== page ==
But not just the production, also the musical performance was really intensive and very enjoyable. Evan Rogister was able to bring out the Italian and French influences without loosing the Wagnerian sound out of sight. He carved out the beautiful catchy melodies and was able to capture the spirit of the monumental parts of the score. The Orchester der Deutschen Oper Berlin followed his lead wonderfully and sounded brilliantly. Especially during the ouverture the string and brass sections sounded so focused and accurately that this was already a first great highlight of the evening.
The Chor ( and the Extra-Chor) der Deutschen Oper Berlin performed the very important choir parts of the opera really well. This whole opera would not be the same without the famous big choir scenes which sounded lovely this evening. Especially the finali of the first two acts were real highlights for me!
But now to the soloists of the evening: Stephen Bronk and Clemens Bieber sang the ambivalent roles of Cecco and Baroncelli. I already heard Bronk as a wonderful Rocco in Salzburg and he did not fail to convince me this time as well. Also Bieber gave a good performance with a very clear tenor voice. Noel Bouley's cardinal Orvieto was solid but could have been a little more intense and dignified. Dong-Hwan Lee also gave a solid performance as Paolo Orsini, but was unlucky to have Tobias Kehrer as partner / opponent during his scenes. Kehrer (as Steffano Colonna) is a force of nature with a powerful dark bass voice that really suited his malicious evil character. His performance was intense, exciting and dramatic.
The first of the three main protagonists, Rienzi's sister Irene, was performed by German soprano Martina Welschenbach who looked stunningly and made it understandable to fall in love with her character. Her soprano has a very beautiful timbre and definitely will be a good Wagner voice in the future but for the moment it just seems a bit early. She does not have the power that is neccessary to float over the huge orchestra. I think her voice is just not ready for this role yet but definitely on the way there. A few more years and the power will come naturally and then I would be happy to see her again.
My personal highlight of the evening was Daniela Sindram as Adriano. Sindram's vocie is strong and flexible with a very expressive timbre that can deliver dramatic content marvelously. Her scenes showed great acting talent combined with great musicality and a wonderful voice. Her dramatic outbursts gave me goosebumps. Especially her final desperate appearance finding Irene before the last climax was magnificent.
The title hero Rienzi was sung by tenor Torsten Kerl who has a very interesting voice. While having a clear and bright upper register his lower register sounds almost like a baritone with its very dark timbre. He held some of the high notes (and there are many of them) really long and showed that he does not have a problem with the high tessitura of this role. During the famous prayer he seemed a bit tired but during the great finale he gave everyhing he got. The audience forgave the signs of tiredness during the prayer and rewarded him great applause and appreciation in the end.
The whole performance was very enjoyable with a good cast. The only thing that I did not like was that they used really many cuts and gave us only a very shortened version of this wonderful opera. Anyway I would still give 8 stars to the great production of Rienzi at the DOB.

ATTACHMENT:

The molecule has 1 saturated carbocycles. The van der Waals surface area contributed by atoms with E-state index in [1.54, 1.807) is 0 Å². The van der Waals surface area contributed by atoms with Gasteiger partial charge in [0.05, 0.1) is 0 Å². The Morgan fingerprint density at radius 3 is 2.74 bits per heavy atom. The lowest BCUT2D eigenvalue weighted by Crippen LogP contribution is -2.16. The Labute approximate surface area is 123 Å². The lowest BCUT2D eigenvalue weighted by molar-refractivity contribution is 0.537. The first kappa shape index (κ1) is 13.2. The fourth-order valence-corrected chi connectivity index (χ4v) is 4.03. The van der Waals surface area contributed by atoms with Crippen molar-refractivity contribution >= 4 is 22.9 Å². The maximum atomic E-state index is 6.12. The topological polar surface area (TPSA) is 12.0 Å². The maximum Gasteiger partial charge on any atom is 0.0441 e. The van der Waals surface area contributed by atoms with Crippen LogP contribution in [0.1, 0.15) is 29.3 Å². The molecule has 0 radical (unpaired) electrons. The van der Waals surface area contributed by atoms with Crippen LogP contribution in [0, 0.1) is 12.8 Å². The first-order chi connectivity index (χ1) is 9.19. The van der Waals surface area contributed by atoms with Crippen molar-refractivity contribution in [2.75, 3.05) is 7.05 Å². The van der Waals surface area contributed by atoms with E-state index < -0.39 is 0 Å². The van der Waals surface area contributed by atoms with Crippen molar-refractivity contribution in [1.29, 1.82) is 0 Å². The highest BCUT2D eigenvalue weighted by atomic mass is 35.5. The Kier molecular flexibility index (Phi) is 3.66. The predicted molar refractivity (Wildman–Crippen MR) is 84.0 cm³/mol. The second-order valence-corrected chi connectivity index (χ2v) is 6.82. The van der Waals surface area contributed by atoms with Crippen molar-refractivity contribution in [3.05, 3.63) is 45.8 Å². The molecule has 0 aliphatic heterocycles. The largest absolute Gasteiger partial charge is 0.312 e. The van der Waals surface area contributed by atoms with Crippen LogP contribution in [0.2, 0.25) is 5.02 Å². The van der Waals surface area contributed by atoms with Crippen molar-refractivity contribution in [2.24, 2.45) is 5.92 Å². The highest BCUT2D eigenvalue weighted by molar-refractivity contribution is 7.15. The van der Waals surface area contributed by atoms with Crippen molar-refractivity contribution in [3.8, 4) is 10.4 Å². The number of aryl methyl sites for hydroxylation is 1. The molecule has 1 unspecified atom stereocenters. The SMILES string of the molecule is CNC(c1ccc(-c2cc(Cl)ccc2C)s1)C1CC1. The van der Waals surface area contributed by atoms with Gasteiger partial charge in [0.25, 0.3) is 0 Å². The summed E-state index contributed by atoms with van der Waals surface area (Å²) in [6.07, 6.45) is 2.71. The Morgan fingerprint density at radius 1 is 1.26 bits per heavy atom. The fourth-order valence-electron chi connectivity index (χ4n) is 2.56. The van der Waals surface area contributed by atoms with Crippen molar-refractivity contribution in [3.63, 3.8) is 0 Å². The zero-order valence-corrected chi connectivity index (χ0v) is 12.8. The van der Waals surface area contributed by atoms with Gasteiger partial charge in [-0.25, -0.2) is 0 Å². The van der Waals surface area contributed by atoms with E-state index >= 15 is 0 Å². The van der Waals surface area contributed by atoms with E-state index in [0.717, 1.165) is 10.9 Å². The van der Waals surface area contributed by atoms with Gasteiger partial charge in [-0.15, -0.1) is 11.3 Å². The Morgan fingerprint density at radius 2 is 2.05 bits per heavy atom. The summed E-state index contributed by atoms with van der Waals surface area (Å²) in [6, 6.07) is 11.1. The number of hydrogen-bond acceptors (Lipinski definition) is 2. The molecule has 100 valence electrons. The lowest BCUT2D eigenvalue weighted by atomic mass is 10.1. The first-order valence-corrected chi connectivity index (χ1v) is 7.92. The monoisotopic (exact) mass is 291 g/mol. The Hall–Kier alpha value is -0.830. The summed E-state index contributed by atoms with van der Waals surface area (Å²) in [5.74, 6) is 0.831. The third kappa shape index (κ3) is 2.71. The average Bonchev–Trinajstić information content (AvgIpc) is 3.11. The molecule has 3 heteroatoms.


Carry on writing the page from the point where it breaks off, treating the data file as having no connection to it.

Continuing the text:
Reviewed by Daniel Url

Thursday 25 February 2016

Richard Wagner, Die Walküre - Semperoper Dresden

Performance 23rd February

Dresden always had a close connection with Wagner. Not online did he himself work at the house, also several works composed by him premiered here. He called the orchestra his "Wunderharfe" (miraculous harp) and the orchestra has a long history of Wagner performance. If now the current chief conductor (or Kapellmeister) Christian Thielemann leads one of his operas the audience comes to Dresden from far and wide. From the four Ring operas Walküre has always been the most popular one due to its famous tunes, its highly authentic characters and of course its magnificent music. The difficulties of the piece are to have a proper production (which of course is important for any other opera as well) and a cast that is able to not only sing but also act the roles appropriately.
The Dresden production (which premiered in 2001) was directed by Willy Decker who was also responsible for the legendary La traviata production in Salzburg 2005. Optically the production is very appealing with big impressive stage sets and nice costumes (staging: Wolfgang Gussmann, costumes: Wolfgang Gussmann & Frauke Schernau). Especially the second act looked marvelously with the white miniature buildings and figures, not to mention the really elegant costume of Fricka. Unfortunately the management of the characters sometimes really did not seem authentic and overacted. Many movements just looked mannered and not really convincing. Nevertheless the whole look of the production excused that.
Of course the main interest of the evening was the musical part anyway. Christian Thielemann, currently probably the most dedicated conductor for Wagner, did not fail to satisfy with a highly passionate and clean interpretation with a masterfully focus on the thematic diversity of the score. The dynamic range between chamber music-like parts and massive outbreaks was really impressive and also the elegant way how he supported the singers throughout the whole evening showed his high professionalism. His orchestra, the Sächsische Staatskapelle Dresden, also did a good job following his instructions and especially the string section sounded incredibly bright and clear. Only some minor issues in the brass section leave some room for improvement, especially during calm passages.